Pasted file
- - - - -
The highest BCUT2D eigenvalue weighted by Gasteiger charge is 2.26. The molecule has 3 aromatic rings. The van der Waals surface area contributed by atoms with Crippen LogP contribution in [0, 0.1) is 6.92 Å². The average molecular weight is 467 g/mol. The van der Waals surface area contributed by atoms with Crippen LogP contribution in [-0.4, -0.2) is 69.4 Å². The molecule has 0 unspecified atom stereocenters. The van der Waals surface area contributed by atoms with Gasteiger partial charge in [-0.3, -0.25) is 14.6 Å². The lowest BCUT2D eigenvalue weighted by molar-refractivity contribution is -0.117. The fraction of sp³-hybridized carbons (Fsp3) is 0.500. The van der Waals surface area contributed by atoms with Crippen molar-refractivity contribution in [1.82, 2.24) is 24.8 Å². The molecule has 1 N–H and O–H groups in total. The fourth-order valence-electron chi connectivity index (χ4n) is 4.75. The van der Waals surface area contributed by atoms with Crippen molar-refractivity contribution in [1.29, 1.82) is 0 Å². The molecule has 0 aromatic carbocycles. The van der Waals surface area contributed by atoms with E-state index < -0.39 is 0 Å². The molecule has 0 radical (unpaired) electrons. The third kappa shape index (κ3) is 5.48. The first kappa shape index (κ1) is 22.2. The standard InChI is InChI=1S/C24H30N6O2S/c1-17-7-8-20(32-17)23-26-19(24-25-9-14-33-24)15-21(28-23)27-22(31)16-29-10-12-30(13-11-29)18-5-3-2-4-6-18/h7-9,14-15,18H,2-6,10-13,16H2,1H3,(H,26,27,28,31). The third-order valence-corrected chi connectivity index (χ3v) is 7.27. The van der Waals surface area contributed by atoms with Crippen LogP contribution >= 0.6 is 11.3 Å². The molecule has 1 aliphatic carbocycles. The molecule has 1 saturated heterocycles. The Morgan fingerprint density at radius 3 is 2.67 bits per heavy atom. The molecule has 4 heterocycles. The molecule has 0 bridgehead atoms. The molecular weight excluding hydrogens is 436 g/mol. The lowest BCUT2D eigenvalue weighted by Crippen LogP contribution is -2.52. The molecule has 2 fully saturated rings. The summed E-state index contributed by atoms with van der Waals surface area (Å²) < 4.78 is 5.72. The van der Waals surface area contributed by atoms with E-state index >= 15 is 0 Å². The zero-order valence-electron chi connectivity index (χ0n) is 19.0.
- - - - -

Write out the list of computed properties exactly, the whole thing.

The highest BCUT2D eigenvalue weighted by Gasteiger charge is 2.26. The molecule has 3 aromatic rings. The van der Waals surface area contributed by atoms with Crippen LogP contribution in [0, 0.1) is 6.92 Å². The average molecular weight is 467 g/mol. The van der Waals surface area contributed by atoms with Crippen LogP contribution in [-0.4, -0.2) is 69.4 Å². The molecule has 0 unspecified atom stereocenters. The van der Waals surface area contributed by atoms with Gasteiger partial charge in [-0.3, -0.25) is 14.6 Å². The lowest BCUT2D eigenvalue weighted by molar-refractivity contribution is -0.117. The fraction of sp³-hybridized carbons (Fsp3) is 0.500. The van der Waals surface area contributed by atoms with Crippen molar-refractivity contribution in [1.82, 2.24) is 24.8 Å². The molecule has 1 N–H and O–H groups in total. The fourth-order valence-electron chi connectivity index (χ4n) is 4.75. The van der Waals surface area contributed by atoms with Crippen molar-refractivity contribution in [1.29, 1.82) is 0 Å². The molecule has 0 aromatic carbocycles. The van der Waals surface area contributed by atoms with E-state index < -0.39 is 0 Å². The molecule has 0 radical (unpaired) electrons. The third kappa shape index (κ3) is 5.48. The first kappa shape index (κ1) is 22.2. The standard InChI is InChI=1S/C24H30N6O2S/c1-17-7-8-20(32-17)23-26-19(24-25-9-14-33-24)15-21(28-23)27-22(31)16-29-10-12-30(13-11-29)18-5-3-2-4-6-18/h7-9,14-15,18H,2-6,10-13,16H2,1H3,(H,26,27,28,31). The third-order valence-corrected chi connectivity index (χ3v) is 7.27. The van der Waals surface area contributed by atoms with Crippen LogP contribution >= 0.6 is 11.3 Å². The molecule has 1 aliphatic carbocycles. The molecule has 1 saturated heterocycles. The Morgan fingerprint density at radius 3 is 2.67 bits per heavy atom. The molecule has 4 heterocycles. The molecule has 0 bridgehead atoms. The molecular weight excluding hydrogens is 436 g/mol. The lowest BCUT2D eigenvalue weighted by Crippen LogP contribution is -2.52. The molecule has 2 fully saturated rings. The summed E-state index contributed by atoms with van der Waals surface area (Å²) < 4.78 is 5.72. The van der Waals surface area contributed by atoms with E-state index >= 15 is 0 Å². The zero-order valence-electron chi connectivity index (χ0n) is 19.0.